Audubon Nature Center - 4700 North Griffin Avenue, Los Angeles

The Audubon Nature Center is a LEED-Platinum certified "green" development consisting of a nature center building complex with adjoining garden and courtyard areas. EPD helped the Audubon Society meet its sustainable development goals by designing a system that treats the building's wastewater for onsite reuse. Because the city does not yet permit the reuse of even highly treated wastewater within a building, the water is presently being used for subsurface irrigation. However, the system is designed to be easily modified to use this water for toilet flushing and other building processes such as cooling once the State Department of Health Services verifies continuous acceptable water quality.

The Audubon's wastewater treatment and reuse system consists of:

  • Orenco Advantex hybridized anaerobic/aerobic treatment and filtration.
  • Peracetic acid / ultraviolet light advanced oxidation disinfection.
  •  Discharge to a Geoflow subsurface irrigation system.

Once the city/state approves reuse of the treated water inside the building, there will be an estimated 70 percent water savings over a comparable conventionally-plumbed building.


City of Santa Monica Pico Branch Public Library

A system that automatically filters, disinfects, stores and delivers safe, reliable recycled rainwater to flush all toilets and urinals throughout the facility was conceived and designed by Kevin Poffenbarger, Principal PE at EPD Consultants. Water Recycling Systems, LLC worked along with Kevin’s designs to make this project happen.


The Big River Elementary School

Needles, CA

The newly constructed school needed a wastewater system solution that would be appropriate for the harsh desert weather conditions and its remote location. Integrated Water Services, Inc. was chosen to construct the treatment system, which included a state of the art denitrification technology to meet the regulatory requirements of the environmentally sensitive area. 

The 7,000 gpd onsite wastewater treatment system was designed by Kevin Poffenbarger, PE of EPD Consultants and includes the SeptiTech Recirculating Media Filtration Unit in combination with the ENR,LLC denitrification upflow filter. 

During the design phase, EPD was looking for denitrification solution that could comfortably meet the 10 mg/l limit, was cost effective, required minimal maintenance, and was able to handle fluctuating nitrate loading. EPD selected the ENR Upflow filter, which was configured in two, 12,000 gallon Xerxes tanks and installed below grade.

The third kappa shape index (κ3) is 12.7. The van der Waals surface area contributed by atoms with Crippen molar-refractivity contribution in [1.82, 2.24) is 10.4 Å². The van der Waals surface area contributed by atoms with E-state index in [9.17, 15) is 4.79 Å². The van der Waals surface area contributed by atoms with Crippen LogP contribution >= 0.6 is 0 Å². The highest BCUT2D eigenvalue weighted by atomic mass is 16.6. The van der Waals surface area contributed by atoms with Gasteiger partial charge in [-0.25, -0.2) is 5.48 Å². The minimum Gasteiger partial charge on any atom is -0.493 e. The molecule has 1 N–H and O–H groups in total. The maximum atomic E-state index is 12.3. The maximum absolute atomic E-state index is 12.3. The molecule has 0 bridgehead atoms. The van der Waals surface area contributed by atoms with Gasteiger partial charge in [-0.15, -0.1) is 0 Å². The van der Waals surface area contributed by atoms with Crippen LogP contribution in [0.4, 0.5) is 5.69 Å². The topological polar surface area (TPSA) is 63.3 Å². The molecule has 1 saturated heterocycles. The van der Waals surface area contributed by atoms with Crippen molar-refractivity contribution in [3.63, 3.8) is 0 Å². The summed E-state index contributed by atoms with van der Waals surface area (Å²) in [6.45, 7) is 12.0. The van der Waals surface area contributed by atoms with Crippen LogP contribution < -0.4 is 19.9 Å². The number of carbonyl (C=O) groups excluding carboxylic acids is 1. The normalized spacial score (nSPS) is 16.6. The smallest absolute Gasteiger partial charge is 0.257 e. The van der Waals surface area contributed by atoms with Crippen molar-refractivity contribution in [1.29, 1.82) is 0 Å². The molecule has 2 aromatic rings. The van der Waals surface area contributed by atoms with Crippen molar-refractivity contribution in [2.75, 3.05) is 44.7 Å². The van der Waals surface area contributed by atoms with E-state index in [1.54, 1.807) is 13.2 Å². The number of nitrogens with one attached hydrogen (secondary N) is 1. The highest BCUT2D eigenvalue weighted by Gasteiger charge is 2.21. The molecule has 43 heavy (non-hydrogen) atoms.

The IWS scope of work for the overall project included installing: 15,000 gallon equalization tank, two SeptiTech M3000 processor tanks configured in Containment Solution tanks, an Alkalinity and Carbon Feed System, UV Disinfection, and 18,000 ft2 of Geoflow drip dispersal. 

All the treatment system components were installed below grade to avoid the extreme temperature swings that impact the desert region. 

The overall construction schedule was 8 weeks and included work during the early summer months where temperatures reached over 110 degrees during the day. 

Natural Resources Defense Council Santa Monica Office - 1314 2nd Street, Santa Monica, California

The Natural Resources Defense Council Santa Monica office is a LEED-Platinum certified "green" building that has focused heavily on water conservation. EPD designed a system for this project that reuses storm water and gray water for toilet flushing and landscape irrigation. This water reuse system, in conjunction with waterless urinals, dual flush toilets, and high efficiency lavatories, reduces the building's total water use by more than 50 percent.  EPD's water reuse system collects gray water from sinks and showers and storm water from the roof; treats, filters, and disinfects the water; then reuses it for toilet flushing and highly efficient subsurface irrigation. The treatment process involves

  • Settling, aerobic pre-treatment and ozone disinfection.

  •  Multi-stage filtration including reverse osmosis in an Equaris Infinity System, final ozone and ultraviolet light disinfection.

The resulting product meets California Title 22 unrestricted non-potable reuse standards. The entire system is free of PVC, a material whose manufacture and disposal has been linked to health risks and environmental degradation. The system maximizes the efficiency of its reverse osmosis filter -- which can typically reject 3 gallons of water for every gallon produced -- by recycling the concentrate back into the system and rejecting it only when the water exceeds a high threshold. 

One gallon of purified water per minute is produced at a cost of about 1/2 cent per gallon.